Next step for Autism Voice UK

School visits

The need for Autism Voice UK to visit schools in their neighbouring boroughs was emphasised. It is recommended that Autism Voice UK gathers statistics about the number of children with special education needs from minority backgrounds in local schools. Through these school visits, the organisation is expecting to inform parents about available services including those aimed at parents.

Autism awareness for social services

To reduce misunderstanding between autism professionals and families in the BAME community, it was recommended that Autism Voice UK makes contact with social services and offers training to help raise staff awareness about how the BAME community operates. Potentially, with suitable care arrangements, autistic children from BAME communities could be involved in this endeavour. An autistic speaker from a BAME background would be ideal and Autism Voice UK is prioritising finding someone suitable.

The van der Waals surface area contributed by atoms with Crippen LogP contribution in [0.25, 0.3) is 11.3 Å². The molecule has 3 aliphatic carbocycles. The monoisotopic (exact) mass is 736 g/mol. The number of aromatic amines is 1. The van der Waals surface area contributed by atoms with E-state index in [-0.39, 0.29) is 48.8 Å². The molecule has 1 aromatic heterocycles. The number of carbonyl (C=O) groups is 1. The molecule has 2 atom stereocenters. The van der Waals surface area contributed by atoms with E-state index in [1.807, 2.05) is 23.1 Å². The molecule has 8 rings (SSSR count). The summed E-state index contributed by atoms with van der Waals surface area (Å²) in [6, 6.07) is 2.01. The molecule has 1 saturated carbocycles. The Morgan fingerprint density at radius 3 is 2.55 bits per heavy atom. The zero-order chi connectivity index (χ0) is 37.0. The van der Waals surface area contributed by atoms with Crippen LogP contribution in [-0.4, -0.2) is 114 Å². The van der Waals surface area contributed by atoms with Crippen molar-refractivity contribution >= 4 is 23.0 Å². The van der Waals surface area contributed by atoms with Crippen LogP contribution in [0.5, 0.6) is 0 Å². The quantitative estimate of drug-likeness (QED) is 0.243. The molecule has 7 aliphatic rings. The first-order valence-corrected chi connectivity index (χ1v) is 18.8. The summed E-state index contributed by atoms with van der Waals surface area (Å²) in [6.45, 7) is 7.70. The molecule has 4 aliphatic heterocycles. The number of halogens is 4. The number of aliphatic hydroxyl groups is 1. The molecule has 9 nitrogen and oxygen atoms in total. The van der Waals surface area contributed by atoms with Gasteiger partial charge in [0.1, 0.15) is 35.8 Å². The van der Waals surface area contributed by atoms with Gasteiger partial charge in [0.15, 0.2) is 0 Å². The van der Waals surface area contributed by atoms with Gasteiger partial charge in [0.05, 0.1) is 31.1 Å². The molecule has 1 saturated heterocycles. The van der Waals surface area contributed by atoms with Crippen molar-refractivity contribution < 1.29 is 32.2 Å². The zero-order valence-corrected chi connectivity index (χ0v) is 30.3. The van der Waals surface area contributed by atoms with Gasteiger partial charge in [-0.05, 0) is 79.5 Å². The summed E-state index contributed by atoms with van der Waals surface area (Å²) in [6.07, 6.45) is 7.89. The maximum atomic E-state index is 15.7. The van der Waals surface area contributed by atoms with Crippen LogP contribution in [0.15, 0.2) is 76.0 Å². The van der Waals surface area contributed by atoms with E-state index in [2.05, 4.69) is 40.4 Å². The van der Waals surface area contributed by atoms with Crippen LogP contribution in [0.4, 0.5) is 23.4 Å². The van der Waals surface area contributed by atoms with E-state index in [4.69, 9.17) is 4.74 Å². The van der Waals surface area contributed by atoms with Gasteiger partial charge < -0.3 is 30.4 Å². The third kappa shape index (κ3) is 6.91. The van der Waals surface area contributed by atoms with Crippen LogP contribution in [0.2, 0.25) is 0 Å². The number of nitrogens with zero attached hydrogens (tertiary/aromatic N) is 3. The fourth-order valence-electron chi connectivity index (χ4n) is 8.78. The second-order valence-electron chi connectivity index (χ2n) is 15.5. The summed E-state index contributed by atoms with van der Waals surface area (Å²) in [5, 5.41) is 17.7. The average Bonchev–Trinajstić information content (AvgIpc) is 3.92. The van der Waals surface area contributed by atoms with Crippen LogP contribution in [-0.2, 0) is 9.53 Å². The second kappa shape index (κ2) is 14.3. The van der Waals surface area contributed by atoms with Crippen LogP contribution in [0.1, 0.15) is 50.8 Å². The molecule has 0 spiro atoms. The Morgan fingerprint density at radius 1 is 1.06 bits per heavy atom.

Parent support

Autism Voice UK should encourage parents with autistic children in BAME communities to volunteer in their children’s schools governing body if possible. (This comes with an understanding that social support might be required in order for it to be possible). The purpose would be to help influence decision-making that will be in the best interest of children with autism from BAME communities.

Signposting

Autism Voice UK plans to conduct further research on organisations that offer specific services to parents and autistic people with a view to creating a service map. In addition, the organisation will help stakeholders to access helplines and advocacy. Families will also be supported on how to write letters of appeal or request for further support.

E-newsletter

Finally, it is recommended that Autism Voice UK should publish a monthly electronic newsletter to keep the public informed of the organisation’s activities.

Conclusion

The main outcomes of the Symposium were collaborative efforts to ensure autism awareness, regular community engagement and advocacy networking to influence policy changes. There is a pressing need to increase awareness of autism in the BAME community. This awareness must be culturally, ethnically and religiously sensitive.